Stillbirth, Migration and Ethnicity: The Bells Toll for Thee

A post from the Stillbirth Advocacy Working Group stillbirths series by Maryam Mozooni

Any man’s death diminishes me, because I am involved in mankind.
— John Donne

Stillbirth, the death of a baby before birth, is one of the most devastating events in obstetrics. It profoundly affects women’s and their families’ wellbeing, while the stigma associated with it makes it an unspoken sorrow in many countries. Around 2.6 million stillbirths occur each year, of which 98 percent are in low and middle-income countries, mostly due to poor living conditions and lack of good care during pregnancy and while giving birth. Stillbirth therefore is regarded as a sensitive indicator of the quality of healthcare, the living environment, and inequity in a society.

Although the rate of stillbirth in the developed world is much lower compared to that in developing countries, stillbirth is still considered a burden due to disparities observed among the populations within these countries despite the availability of optimal care. Of almost 244 million international migrants globally, 70 percent live in high-income countries.(1)  Higher rates of stillbirth, greater than fourfold in some situations, have been reported for immigrants compared to non-migrant populations in several research studies.(2, 3)  For instance, women from non-Western countries such as Turkey, Morocco, Pakistan, and Somalia were at higher risk of stillbirth than women of European, American, and Australian backgrounds.(2-4)

Among migrant populations, women from refugee backgrounds are considered the most vulnerable population for adverse birth outcomes such as stillbirth.(2)  With all the stressful life events they have been through before and during immigration, including fear of persecution, loss of loved ones, poverty and tough living conditions in transition or camps, it is no wonder why.

However, the increased risk of stillbirth has also been reported for some ethnic minorities from non-refugee populations as well as for later generations of migrants born in the developed world.(5) This suggests that ethnicity could be a risk factor by itself or as a proxy for unknown environmental, cultural, genetic, or other transgenerational influential factors. Could it be a result of different lifestyle approaches, lack of access to healthcare services, or barriers to utilization of such services? Are these differences due to a higher chance of exposure to environmental and occupational factors with a detrimental effect on unborn babies, or a consequence of being exposed to racism, domestic violence, or bullying? We are not yet entirely sure, but evidence is gathering.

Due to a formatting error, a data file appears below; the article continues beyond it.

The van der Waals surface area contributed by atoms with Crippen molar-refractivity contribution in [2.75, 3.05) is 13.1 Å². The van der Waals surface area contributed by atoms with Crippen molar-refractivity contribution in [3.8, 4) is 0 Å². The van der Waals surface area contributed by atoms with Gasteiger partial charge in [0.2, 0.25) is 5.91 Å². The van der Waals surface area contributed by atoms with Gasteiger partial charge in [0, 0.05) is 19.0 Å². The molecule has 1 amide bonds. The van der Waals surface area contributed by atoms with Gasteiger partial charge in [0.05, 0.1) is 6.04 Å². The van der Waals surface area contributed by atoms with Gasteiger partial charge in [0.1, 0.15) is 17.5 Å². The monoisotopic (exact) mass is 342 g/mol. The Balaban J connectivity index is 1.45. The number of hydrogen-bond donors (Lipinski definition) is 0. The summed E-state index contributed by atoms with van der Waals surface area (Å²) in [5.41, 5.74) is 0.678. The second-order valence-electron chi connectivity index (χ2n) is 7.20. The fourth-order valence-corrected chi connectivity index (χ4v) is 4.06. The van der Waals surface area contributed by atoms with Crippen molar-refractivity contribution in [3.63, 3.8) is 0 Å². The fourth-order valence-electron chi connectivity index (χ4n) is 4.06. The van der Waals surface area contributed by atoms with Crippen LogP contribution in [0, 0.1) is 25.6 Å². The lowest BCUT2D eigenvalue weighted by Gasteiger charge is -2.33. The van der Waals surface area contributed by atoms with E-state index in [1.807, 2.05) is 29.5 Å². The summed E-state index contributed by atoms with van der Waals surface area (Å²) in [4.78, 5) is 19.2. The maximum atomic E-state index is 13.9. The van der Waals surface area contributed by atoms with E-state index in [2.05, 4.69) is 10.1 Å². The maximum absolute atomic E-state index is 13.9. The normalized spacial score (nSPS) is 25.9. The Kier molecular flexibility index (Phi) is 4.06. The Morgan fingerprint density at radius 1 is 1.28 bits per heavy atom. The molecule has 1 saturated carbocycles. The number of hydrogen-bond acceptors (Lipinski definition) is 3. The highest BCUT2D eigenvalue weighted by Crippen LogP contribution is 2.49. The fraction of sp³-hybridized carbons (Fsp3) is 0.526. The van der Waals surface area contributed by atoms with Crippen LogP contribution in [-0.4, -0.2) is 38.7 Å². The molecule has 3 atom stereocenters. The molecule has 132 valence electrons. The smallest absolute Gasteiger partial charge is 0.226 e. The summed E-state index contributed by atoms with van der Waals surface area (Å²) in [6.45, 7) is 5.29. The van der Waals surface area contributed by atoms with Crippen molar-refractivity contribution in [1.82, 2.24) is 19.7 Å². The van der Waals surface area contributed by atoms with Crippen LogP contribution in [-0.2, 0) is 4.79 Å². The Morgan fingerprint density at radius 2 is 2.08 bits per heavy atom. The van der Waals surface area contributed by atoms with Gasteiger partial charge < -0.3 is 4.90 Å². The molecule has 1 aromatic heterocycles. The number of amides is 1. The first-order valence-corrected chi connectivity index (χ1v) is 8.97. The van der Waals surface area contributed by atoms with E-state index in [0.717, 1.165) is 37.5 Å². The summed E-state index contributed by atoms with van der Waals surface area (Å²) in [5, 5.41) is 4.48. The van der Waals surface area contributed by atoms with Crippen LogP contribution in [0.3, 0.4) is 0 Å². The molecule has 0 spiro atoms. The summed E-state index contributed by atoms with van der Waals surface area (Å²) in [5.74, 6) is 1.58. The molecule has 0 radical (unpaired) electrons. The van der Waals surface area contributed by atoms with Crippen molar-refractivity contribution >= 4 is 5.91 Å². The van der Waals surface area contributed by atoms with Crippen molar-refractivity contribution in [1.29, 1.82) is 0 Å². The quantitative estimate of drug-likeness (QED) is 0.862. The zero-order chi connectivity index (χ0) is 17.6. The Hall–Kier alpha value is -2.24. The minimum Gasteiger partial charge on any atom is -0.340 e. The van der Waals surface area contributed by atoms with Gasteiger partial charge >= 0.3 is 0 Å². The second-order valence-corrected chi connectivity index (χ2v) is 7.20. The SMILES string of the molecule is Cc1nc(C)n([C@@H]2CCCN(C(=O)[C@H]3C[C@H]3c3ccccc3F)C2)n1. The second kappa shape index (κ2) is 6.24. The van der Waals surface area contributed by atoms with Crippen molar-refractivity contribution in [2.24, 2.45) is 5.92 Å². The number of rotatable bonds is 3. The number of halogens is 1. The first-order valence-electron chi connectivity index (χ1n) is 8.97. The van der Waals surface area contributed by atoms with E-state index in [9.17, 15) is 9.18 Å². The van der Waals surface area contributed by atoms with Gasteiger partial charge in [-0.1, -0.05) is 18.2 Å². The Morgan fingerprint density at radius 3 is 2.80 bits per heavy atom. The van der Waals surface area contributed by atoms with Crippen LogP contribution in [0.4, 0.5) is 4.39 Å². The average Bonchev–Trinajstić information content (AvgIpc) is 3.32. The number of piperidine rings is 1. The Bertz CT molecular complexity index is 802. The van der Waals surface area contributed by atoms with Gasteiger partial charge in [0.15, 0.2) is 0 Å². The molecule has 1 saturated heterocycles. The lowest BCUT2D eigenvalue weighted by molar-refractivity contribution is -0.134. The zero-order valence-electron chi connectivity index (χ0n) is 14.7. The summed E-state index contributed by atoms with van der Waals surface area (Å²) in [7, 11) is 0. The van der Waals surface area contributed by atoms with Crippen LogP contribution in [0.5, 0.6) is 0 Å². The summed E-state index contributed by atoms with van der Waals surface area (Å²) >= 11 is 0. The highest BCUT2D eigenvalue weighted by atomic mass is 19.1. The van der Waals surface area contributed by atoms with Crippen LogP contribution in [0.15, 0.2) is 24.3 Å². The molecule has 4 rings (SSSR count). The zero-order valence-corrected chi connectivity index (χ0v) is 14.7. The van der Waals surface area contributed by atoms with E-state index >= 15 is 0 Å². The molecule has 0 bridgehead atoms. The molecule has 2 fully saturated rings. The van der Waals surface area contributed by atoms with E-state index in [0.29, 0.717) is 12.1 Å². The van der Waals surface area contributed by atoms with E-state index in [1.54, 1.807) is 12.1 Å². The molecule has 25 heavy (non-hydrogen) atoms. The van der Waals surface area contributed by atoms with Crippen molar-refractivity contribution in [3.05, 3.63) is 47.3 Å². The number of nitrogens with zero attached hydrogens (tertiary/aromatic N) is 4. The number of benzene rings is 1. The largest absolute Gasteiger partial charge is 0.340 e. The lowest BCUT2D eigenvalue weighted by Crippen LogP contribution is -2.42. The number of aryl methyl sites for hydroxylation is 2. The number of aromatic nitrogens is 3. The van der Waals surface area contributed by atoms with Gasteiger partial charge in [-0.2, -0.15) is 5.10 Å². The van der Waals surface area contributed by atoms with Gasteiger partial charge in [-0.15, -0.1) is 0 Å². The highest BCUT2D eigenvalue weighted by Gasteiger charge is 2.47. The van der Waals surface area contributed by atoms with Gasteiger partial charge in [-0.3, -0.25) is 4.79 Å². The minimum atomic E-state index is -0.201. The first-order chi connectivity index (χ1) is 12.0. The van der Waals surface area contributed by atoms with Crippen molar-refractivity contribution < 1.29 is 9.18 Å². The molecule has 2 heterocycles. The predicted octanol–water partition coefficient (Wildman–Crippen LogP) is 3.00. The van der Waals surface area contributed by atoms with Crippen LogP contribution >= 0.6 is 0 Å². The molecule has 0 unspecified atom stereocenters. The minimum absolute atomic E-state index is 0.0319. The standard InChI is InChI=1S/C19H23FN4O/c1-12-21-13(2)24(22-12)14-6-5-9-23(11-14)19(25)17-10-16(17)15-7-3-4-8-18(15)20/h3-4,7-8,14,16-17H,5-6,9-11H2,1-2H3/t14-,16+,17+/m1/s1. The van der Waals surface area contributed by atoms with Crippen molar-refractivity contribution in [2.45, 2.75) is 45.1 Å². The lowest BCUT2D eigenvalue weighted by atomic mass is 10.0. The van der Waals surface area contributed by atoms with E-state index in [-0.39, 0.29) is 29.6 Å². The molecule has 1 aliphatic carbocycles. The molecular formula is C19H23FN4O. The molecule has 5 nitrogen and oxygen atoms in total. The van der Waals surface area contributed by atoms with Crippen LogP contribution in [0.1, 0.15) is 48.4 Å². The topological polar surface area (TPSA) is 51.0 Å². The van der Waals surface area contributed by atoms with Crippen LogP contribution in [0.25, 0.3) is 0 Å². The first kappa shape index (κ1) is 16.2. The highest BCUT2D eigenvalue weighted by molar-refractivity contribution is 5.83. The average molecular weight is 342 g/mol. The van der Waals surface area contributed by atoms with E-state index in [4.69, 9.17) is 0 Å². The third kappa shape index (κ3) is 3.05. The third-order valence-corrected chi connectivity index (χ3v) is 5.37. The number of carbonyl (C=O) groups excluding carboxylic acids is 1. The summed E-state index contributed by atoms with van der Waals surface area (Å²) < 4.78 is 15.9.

It is vital to recognize and thoroughly understand why migrants and ethnic minorities are at increased risk of stillbirth and to find appropriate preventive strategies. Migrants make up a considerable proportion of the population in high-income countries, more than a quarter in some nations such as Australia, and their grief after stillbirth is just as real as that of non-migrants. They suffer equally from lives lost due to stillbirth. They tend to have more children than native residents; consequently, they are exposed to more risk; at the same time they do not necessarily have access to the social support networks that non-migrant individuals may have. These women are not living in the land where they were born, with family and friends around them.

Do you hear the bells ringing?

Human beings are members of a whole, in creation of one essence and soul. If a member is afflicted with pain, other members uneasy will remain
–Iranian poet Saadi

Please join us! Let’s end the silence around stillbirth!


References

  1. United Nations, Department of Economic and Social Affairs, Population Division (2016). International Migration Report 2015: Highlights (ST/ESA/SER.A/375).
  2. Gissler M, Alexander S, MacFarlane A, Small R, Stray-Pedersen B, Zeitlin J, et al. Stillbirths and infant deaths among migrants in industrialized countries. Acta Obstet Gynecol Scand. 2009;88(2):134-48.
  3. Reeske A, Kutschmann M, Razum O, Spallek J. Stillbirth differences according to regions of origin: an analysis of the German perinatal database, 2004-2007. BMC Pregnancy Childbirth. 2011;11:63.
  4. Small R, Gagnon A, Gissler M, Zeitlin J, Bennis M, Glazier RH, et al. Somali women and their pregnancy outcomes postmigration: Data from six receiving countries. BJOG Int J Obstet Gynaecol. 2008;115(13):1630-40.
  5. MacDorman MF, Gregory EC. Fetal and Perinatal Mortality: United States, 2013. Natl Vital Stat Rep. 2015;64(8):1-24.

 

 

The Stillbirth Advocacy Working Group was founded by the Partnership for Maternal, Newborn and Child Health, and is co-chaired by the International Stillbirth Alliance and the London School of Hygiene & Tropical Medicine. Email co-chairs Hannah Blencowe or Susannah Leisher at hannah-jayne.blencowe@lshtm.ac.uk or shleisher@aol.com to learn more, or sign up to join the group here!

About the Author

Maryam Mozooni, MD, is a medical doctor trained as a general practitioner in Iran, and the mother of two healthy children. She recently immigrated to Australia, where she works as a research fellow at the University of Western Australia. Her research interests include public health, health services and reproduction, with a focus on migration and ethnicity. She is also a member of the Stillbirth Advocacy Working Group (SAWG) co-chaired by the International Stillbirth Alliance and London School of Hygiene & Tropical Medicine. This blog post is the second in an occasional series on various aspects of stillbirth that are submitted by SAWG members.


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